The next objective in Waller‘s plan was the caco stronghold at Fort Capois. Waller sent Major Smedley Butler and Captain “Deacon” Upshur and forty enlisted Marines, including the legendary Gunnery Sergeant Dan Daly (both Butler & Daly would end their military careers with two Medals of Honor apiece). Also present on this six-day, 120-mile expedition was Pvt Irving Bigelow. For an assault force, the Marines were lightly armed, their heaviest weapon being a single machine gun.
Unfortunately for the patrol, their guide was in cahoots with the cacos and led the Marines into an ambush. That night (Oct 24-25), as the Marines were attempting to cross a mountain river of whitewater, the forty-odd Marines were surrounded and attacked by some 400 cacos from Fort Capois and Fort Dipitie. The cacos kept them pinned down and under fire throughout the night. The Marines did not even have the benefit of their one machine gun, as the horse carrying it had been killed by gunfire while crossing the river. In the dark, while still under attack, GSgt Daly stole back to the river, hoisted the machine gun on his back and made his way back to camp (an action which earned him his second Medal of Honor).
At daylight, knowing the cacos would attack and overwhelm them by sheer numbers, Butler audaciously attacked the cacos, in three directions! The cacos were so dumbfounded and caught off guard that they panicked and ran. Captain Upshur and 1st Lt Ostermann (who was wounded), with just 13 Marines (one of whom was Bigelow) pursued the cacos back to Fort Dipitie, then stormed the fort and burned it to the ground (an action for which both officers received Medals of Honor). Bigelow, as one of the thirteen, would later receive a Letter of Commendation, signed by the Secretary of the Navy, for his participation in this attack.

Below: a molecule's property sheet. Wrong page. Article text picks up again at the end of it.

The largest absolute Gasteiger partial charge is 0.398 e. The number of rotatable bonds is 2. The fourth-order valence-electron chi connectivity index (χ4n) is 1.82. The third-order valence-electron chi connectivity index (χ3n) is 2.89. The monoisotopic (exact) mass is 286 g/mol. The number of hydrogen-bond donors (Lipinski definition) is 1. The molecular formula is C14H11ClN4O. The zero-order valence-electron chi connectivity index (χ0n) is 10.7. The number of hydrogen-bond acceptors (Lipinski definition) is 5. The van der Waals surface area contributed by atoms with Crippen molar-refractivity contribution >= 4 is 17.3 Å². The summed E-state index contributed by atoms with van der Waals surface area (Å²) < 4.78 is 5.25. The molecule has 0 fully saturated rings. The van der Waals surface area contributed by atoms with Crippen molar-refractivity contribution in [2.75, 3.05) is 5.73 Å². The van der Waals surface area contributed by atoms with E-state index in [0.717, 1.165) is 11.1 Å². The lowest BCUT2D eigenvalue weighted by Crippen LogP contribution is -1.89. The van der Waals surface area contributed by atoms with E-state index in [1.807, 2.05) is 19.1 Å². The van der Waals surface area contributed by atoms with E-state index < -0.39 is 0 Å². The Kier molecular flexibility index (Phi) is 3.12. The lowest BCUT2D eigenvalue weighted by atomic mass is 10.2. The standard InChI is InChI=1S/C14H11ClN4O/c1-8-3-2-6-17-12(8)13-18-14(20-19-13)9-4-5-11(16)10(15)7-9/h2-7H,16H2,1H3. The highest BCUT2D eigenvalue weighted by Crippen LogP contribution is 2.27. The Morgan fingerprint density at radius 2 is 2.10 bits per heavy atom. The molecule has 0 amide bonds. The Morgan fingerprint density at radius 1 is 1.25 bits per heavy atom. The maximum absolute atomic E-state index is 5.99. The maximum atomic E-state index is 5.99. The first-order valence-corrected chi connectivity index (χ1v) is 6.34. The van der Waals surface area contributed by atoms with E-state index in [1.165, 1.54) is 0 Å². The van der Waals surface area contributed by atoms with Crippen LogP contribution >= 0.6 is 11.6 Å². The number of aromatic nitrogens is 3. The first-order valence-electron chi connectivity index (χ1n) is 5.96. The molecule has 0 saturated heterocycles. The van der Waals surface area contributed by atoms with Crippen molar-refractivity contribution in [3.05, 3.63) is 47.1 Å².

After their long and sleepless night, Butler led the patrol back to Grande Riviere du Nord. Almost immediately Captain Chandler Campbell organized a column and set out to attack Fort Capois. This time the Marine column was far larger, composed of two companies of sailors from the Connecticut and five companies of Marines, including 15th Company. Bigelow, Bleasdale and Dunham were all present on this expedition. Le Trou was captured on Nov 2, and Fort Capois on Nov 5. Forts Selon and Berthol were captured on the 7th and 8th.
According to their muster roll records, Bigelow, Bleasdale and Dunham only participated in Butler‘s expedition through the 15th, but this is probably in error since the expedition lasted at least through the 18th, culminating in the major assault of Fort Riviere on that date. As none of the three Marines was wounded, or was reported sick, or AWOL, it seems unlikely that any of them would have been removed from the expedition while it was in progress.
15th Company was one of several units assigned to the initial assault on the fort on the night of the 17th-18th. The company, accompanied by Major Butler, attacked the south side of the fortification, and penetrated the fort through an opening so constricted that only one man could go through at a time. The first two Marines to enter were Sgt Ross Iams and Private Sam Gross, both of whom were awared Medals of Honor. A few more squads from the company squeezed through right after them, and were immediately attacked from within by the cacos. The hand-to-hand fighting which ensued was extremely brutal— involving firearms, bayonets, machetes, clubs and rocks. By the time it was over, all the cacos were killed (about fifty in all), while all the Marines were left standing. Major Smedley Butler earned his second Medal of Honor on this day.
15th Company, as part of the 2nd Regiment of Marines, remained in Haiti through the rest of 1916.
Irving Bigelow served on detached duty with the Haitian Gendarmerie at La Valliere throughout June and July, then returned to Port au Prince in August where, till the end of the year, he drove an “auto truck” for the regiment. Sometime in September, 1915, Pvt Bigelow was promoted to corporal. On Dec 27, Cpl Bigelow was promoted to sergeant.